DPP for Northern Ireland v Lynch

JurisdictionUK Non-devolved
JudgeLord Morris of Borth-y-Gest,Lord Wilberforce,Lord Simon of Glaisdale,Lord Kilbrandon,Lord Edmund-Davies
Judgment Date12 March 1975
Judgment citation (vLex)[1975] UKHL J0312-2
Date12 March 1975
CourtHouse of Lords
Director of Public Prosecutions for Northern Ireland

[1975] UKHL J0312-2

Lord Morris of Borth-y-Gest

Lord Wilberforce

Lord Simon of Glaisdale

Lord Kilbrandon

Lord Edmund-Davies

House of Lords

Upon Report from the Appellate Committee, to whom was referred the Cause Director of Public Prosecutions for Northern Ireland against Lynch (on Appeal from the Court of Criminal Appeal in Northern Ireland), That the Committee had heard Counsel, as well on Monday the 18th, as on Tuesday the 19th, Wednesday the 20th, Thursday the 21st, Monday the 25th, Tuesday the 26th and Wednesday the 27th, days of November last, upon the Petition and Appeal of Joseph Lynch, now detained at Her Majesty's Prison Maze, Lisburn, County Antrim, Northern Ireland, praying, That the matter of the Order set forth in the Schedule thereto, namely, an Order of Her Majesty's Court of Criminal Appeal in Northern Ireland of the 27th of June 1974, might be reviewed before Her Majesty the Queen, in Her Court of Parliament, and that the said Order might be reversed, varied or altered, or that the Petitioner might have such other relief in the premises as to Her Majesty the Queen in Her Court of Parliament, might seem meet; and Counsel having been heard on behalf of the Director of Public Prosecutions for Northern Ireland, the Respondent to the said Appeal; and due consideration had this day of what was offered on either side in this Cause:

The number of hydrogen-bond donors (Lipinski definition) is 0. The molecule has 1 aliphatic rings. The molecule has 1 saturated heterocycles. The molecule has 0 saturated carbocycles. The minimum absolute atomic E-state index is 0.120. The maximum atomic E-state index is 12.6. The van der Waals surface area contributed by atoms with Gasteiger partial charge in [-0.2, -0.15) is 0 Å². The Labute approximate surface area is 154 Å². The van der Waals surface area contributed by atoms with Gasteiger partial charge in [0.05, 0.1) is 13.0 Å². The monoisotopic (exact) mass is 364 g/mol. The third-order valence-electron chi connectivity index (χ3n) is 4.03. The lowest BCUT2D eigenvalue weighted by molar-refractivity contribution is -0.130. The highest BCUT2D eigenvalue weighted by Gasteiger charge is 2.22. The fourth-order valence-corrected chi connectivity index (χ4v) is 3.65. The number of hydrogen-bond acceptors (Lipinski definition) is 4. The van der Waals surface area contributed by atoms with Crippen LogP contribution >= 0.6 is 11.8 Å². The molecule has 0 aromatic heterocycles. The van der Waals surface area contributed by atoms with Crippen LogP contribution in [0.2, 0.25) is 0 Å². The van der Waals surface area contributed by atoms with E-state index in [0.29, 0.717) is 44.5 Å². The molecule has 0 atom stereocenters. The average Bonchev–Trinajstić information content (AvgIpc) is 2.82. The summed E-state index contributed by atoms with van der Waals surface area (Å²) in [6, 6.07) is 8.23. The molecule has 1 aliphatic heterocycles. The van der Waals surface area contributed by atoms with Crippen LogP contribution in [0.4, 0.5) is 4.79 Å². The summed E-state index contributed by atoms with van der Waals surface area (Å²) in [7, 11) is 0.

It is Ordered and Adjudged, by the Lords Spiritual and Temporal in the Court of Parliament of Her Majesty the Queen assembled, That the said Order of Her Majesty's Court of Criminal Appeal in Northern Ireland of the 27th day of June 1974, complained of in the said Appeal, be, and the same is hereby, Discharged, and that the conviction imposed by the Honourable Mr. Justice Gibson at the Belfast City Commission on the 20th day of June 1972 be, and the same is hereby, Quashed: And it is further Ordered, That the Cause be, and the same is hereby, remitted back to the Court of Criminal Appeal in Northern Ireland with a Direction That a new Trial be had pursuant to section 13 of the Criminal Appeal (Northern Ireland) Act 1968, and with a further Direction That the said Court do proceed in accordance with the provisions of section 14 of the said Act: And it is also further Ordered, That the Appellant do remain in custody pending a decision by that Court.

Lord Morris of Borth-y-Gest

My Lords,


The Appellant was charged, together with two others named Bates and Whelan, with having, on the 28th January 1972, murdered one Raymond Norman Carroll who was a police constable. The killing took place in Belfast. The trial, which was before a learned judge and a jury, began on the 12th June 1972 and concluded on the 20th June 1972. On that latter date the jury returned unanimous verdicts of Guilty against the Appellant and against Bates. They were sentenced to life imprisonment. Whelan, who was said by the Prosecution to have been an accessory before the fact, was acquitted at the close of the case for the Crown.